WASHINGTON — The U.S. Senate opened the historic impeachment trial of President Donald Trump with quiet ceremony Thursday — senators standing at their desks to swear an oath of “impartial justice” as jurors, House prosecutors formally reciting the charges and Supreme Court Chief Justice John Roberts presiding.
The trial, only the third such undertaking in American history, is unfolding at the start of the election year, a time of deep political division in the nation. Four of the senators sitting in judgment of Trump are running for the Democratic Party’s nomination to challenge him in the fall, taking time away from campaigning.
“Hear ye, hear ye, hear ye!” intoned the Senate’s sergeant at arms, calling the proceedings to order.
Senators filled the chamber, an unusual sight in itself, sitting silently under strict rules that prohibit talking or cellphones, for a trial that will test not only Trump’s presidency but also the nation’s three branches of power and its system of checks and balances.
The Constitution mandates the chief justice serve as the presiding officer, and Roberts made the short trip across the street from the Supreme Court to the Capitol.
He was sworn in by Senate president pro tempore — Sen. Chuck Grassley, R-Iowa — before in turn swearing in the senators.
Roberts has long insisted judges are not politicians, and is expected to serve mostly as a referee.
“Do you solemnly swear that in all things appertaining to the trial of the impeachment of Donald John Trump, president of the United States, now pending, you will do impartial justice according to the Constitution and laws, so help you God?” he asked.
The senators responded they would.
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Trump faces two charges after the House voted last month to impeach him. One, that he abused his presidential power by pressuring Ukraine to investigate Democratic rival Joe Biden, using military aid to the country as leverage. Trump also is charged with obstructing Congress’ ensuing probe.
The president insists he did nothing wrong, and he dismissed the trial anew at the White House: “It’s totally partisan. It’s a hoax.”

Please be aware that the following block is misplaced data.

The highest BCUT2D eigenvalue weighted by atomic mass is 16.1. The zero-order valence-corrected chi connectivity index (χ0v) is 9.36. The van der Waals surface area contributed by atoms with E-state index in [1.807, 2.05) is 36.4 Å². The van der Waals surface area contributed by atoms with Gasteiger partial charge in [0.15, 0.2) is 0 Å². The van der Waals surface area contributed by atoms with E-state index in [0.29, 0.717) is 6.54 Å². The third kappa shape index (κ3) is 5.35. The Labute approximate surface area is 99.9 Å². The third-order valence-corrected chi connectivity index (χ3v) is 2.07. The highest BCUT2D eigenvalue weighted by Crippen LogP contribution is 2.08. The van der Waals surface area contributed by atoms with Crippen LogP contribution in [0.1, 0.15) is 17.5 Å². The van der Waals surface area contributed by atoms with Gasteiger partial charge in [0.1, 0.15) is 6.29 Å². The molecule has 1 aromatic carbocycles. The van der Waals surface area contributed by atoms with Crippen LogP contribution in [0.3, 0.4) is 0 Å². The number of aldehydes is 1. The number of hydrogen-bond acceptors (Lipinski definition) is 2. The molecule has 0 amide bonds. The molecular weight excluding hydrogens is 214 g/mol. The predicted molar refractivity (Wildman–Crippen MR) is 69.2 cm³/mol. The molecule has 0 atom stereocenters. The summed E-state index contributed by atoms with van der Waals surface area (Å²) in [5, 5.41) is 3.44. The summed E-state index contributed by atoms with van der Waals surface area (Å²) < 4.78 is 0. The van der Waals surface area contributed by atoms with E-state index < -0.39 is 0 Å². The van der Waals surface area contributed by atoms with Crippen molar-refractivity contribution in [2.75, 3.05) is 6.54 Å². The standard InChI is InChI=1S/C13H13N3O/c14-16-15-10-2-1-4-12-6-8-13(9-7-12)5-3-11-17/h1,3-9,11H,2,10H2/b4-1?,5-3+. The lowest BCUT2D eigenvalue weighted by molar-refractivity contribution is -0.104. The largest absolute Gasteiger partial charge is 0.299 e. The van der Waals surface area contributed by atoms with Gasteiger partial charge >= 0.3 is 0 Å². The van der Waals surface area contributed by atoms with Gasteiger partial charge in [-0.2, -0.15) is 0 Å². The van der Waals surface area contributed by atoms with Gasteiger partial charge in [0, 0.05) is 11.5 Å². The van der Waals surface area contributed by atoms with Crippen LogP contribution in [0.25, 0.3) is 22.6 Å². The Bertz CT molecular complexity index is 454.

Eventual acquittal is expected in the Republican-controlled Senate. However, new revelations are mounting about Trump’s actions.
The Government Accountability Office said the White House violated federal law in withholding the security assistance to Ukraine, which shares a border with hostile Russia.
At the same time, an indicted associate of Trump’s personal lawyer Rudy Giuliani, Lev Parnas, has turned over to prosecutors documents linking the president to the shadow foreign policy being run by Giuliani.
The developments applied fresh pressure to senators to call more witnesses for the trial, a source of contention that still is to be resolved. The White House has instructed officials not to comply with subpoenas from Congress related to the proceedings.
“What is the president hiding? What is he afraid of?” asked Senate Democratic leader Chuck Schumer.
House Speaker Nancy Pelosi said the new information from Parnas demands an investigation, which she doesn’t expect from Trump’s attorney general. “This is an example of all of the president’s henchmen, and I hope that the senators do not become part of the president’s henchmen.”
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Before the swearing-in, House Democrats prosecuting the case stood before the Senate and Rep. Adam Schiff of the Intelligence Committee formally read the articles of impeachment.
“House Resolution 755 Impeaching Donald John Trump, president of the United States, for high crimes and misdemeanors,” he began, reading the nine pages.
Security was tight.
“I thought this is a historic moment, and you could have heard a pin drop,” said Republican John Cornyn of Texas. “And so I think the gravity of what are undertaking I think was sinking in for all of us.”
Republican House Majority Leader Mitch McConnell took a far different view of the charges.
He opened the chamber decrying Pelosi’s decision to hand out “souvenir pens” after she signed the resolution transmitting the charges.
“This final display neatly distilled the House’s entire partisan process into one perfect visual,” McConnell said. “It was a transparently partisan process from beginning to end.”
The Senate will issue a summons to the White House to appear, with the president’s legal team expected to respond by Saturday. Opening statements are Tuesday.
In U.S. history, only President Bill Clinton in 1999 and President Andrew Johnson in 1868 have had impeachment trials in the Senate. Both were acquitted.
President Richard Nixon in 1974 became the first president in history to resign, doing so before the full House could vote to impeach him.